Attitude, not circumstance is a better predictor of a fortuitous outcome…watch your interpretation of the world around you. You have the power to choose it and/or adapt your perceptions.

Learn to let go and chill out

Self pity sometimes comes from placing too much pressure on ourselves. Instead of relaxing into it, we resist and create chaos internally by imagining all sorts of problems that may never happen. Learning to be more accepting of “what is” and not sweating the small stuff can lead to less self pity and a happier existence.

Choose positive thoughts about yourself

Instead of self pity, remind yourself of why you don’t need to heap self pity upon yourself. Remind yourself of all your strengths and of how far you have come in life. Never compare your journey to that of others – we all have different learning objectives in life. Self pity comes from feeling hard done by – self pity alerts you to the fact that you are thinking “poor me”. As I said before, self pity is fine but it is also useful in that it reminds you to get ‘aligned’ and adapt your thinking to get you back on track. When you choose the right thoughts you will find less reason to feel self pity and hopefully self pride will take its place.


Just as there are negative things in life, thank goodness for the fact that there is an abundance of good stuff too. Make a point of looking for it. The more we ‘prime’ ourselves to look for positives and focus on good will around us, the more likely we will be to feel happier. Thoughts lead to feelings which lead to our focus/behaviour, so watch your thoughts and the rest should follow.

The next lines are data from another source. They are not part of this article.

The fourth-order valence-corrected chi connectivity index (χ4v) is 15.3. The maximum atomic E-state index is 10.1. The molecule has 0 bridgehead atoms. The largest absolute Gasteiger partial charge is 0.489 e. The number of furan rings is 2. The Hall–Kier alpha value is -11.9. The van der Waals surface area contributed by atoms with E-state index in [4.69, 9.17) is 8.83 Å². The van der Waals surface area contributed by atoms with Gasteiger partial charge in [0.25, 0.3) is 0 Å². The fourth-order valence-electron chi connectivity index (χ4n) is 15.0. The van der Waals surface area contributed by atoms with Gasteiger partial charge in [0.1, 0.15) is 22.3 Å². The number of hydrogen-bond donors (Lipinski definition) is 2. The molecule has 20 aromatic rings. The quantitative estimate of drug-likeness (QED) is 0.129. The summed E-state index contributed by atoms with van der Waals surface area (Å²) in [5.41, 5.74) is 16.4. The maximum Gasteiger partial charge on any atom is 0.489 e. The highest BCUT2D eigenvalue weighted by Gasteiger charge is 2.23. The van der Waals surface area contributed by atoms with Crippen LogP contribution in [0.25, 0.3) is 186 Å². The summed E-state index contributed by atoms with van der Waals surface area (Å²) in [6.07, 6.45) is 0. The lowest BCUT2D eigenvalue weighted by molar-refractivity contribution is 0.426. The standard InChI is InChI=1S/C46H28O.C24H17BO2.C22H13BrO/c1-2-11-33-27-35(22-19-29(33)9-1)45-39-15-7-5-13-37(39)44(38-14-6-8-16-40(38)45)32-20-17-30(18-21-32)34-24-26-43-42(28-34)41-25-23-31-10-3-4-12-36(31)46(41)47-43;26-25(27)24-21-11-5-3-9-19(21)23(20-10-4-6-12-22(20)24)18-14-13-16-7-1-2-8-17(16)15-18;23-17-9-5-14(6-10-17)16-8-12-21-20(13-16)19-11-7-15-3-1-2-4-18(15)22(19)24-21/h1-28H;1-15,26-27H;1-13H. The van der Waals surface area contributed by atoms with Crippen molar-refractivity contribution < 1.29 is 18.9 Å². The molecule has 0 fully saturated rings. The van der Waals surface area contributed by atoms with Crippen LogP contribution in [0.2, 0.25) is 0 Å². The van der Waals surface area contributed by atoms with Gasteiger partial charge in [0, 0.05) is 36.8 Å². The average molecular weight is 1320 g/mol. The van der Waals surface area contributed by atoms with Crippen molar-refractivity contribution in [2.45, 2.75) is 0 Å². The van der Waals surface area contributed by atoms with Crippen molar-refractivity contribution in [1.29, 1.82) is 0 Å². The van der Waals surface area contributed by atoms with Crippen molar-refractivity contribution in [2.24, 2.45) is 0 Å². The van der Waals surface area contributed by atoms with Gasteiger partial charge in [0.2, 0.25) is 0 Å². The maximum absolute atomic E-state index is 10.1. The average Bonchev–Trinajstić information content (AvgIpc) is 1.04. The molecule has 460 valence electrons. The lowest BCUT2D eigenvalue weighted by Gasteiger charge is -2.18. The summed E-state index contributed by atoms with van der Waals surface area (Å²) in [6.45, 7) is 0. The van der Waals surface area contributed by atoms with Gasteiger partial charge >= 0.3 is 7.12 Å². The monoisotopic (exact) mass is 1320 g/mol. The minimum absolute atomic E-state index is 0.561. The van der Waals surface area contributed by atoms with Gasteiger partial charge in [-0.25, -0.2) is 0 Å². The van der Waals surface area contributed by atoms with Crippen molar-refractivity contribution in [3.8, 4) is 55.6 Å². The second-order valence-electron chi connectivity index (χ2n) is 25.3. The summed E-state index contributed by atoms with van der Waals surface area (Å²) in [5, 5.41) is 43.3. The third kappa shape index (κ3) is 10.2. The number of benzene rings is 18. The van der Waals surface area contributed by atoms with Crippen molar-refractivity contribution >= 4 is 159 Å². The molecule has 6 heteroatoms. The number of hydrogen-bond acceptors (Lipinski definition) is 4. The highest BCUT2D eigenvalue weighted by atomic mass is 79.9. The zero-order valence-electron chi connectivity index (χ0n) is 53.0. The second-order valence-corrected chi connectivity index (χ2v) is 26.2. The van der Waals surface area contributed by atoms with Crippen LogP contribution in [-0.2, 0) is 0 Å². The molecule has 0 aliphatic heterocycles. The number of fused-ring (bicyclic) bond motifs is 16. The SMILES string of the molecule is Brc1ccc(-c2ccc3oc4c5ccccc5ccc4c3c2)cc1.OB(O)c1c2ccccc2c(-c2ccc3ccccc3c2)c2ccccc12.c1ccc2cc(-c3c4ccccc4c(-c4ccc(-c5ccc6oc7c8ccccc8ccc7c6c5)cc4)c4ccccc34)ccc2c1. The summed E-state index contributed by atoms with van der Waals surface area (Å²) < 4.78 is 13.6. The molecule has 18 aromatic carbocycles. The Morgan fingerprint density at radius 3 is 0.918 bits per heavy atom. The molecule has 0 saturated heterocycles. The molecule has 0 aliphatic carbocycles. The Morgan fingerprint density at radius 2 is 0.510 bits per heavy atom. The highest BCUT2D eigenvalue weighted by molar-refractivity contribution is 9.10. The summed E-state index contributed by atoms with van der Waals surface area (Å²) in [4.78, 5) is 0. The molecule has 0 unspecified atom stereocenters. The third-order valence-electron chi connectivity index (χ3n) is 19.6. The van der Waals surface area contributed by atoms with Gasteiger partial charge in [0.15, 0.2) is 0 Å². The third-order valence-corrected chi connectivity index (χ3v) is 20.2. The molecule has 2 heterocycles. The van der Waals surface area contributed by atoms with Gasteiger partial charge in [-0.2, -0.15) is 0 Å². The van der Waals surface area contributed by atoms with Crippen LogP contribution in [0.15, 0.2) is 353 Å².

Self pity is fine as long as there’s a time limit. Its serves a purpose especially if we use it as ‘fuel’ to push us further and see it as a sign that we might be going ‘off track’.

Mandy X


How to Build resilience and happiness within you

happy photo

How to build resilience and happiness within you

If you want to be unhappy, make sure that you gain your self esteem and validation from external sources and temporary pleasures. The most insightful and wise way to improve contentment is to build a strong inner core within yourself of self acceptance – a core that cannot be taken away by something external. How precarious will your confidence be if it relies upon someone treating you a certain way? How sad it is if a person lacks the necessary skills to comfort you and connect with you – internalising another person’s lack and personalising this lack so that you end up blaming yourself is a true pity.

You can’t control others so never base your worth on their behaviour. If someone does not treat you in a loving way, it does not automatically mean that you are not loveable. Never jump to this conclusion. Take complete responsibility for your own happiness and don’t expect someone else to make you happy. If they do see it as a bonus but not as the only way to feel good about yourself.

You can choose to feel happy now. Watch any talk that goes like this: “I will be happy when I am in a relationship” or “I will be happy when I am rich, thinner, more popular etc”.

Happiness is an inside job – you carry it around with you by the way you see yourself and the interpretations you make about the world and people around you. We all have insecurities and other people can be huge triggers for our feelings of self doubt.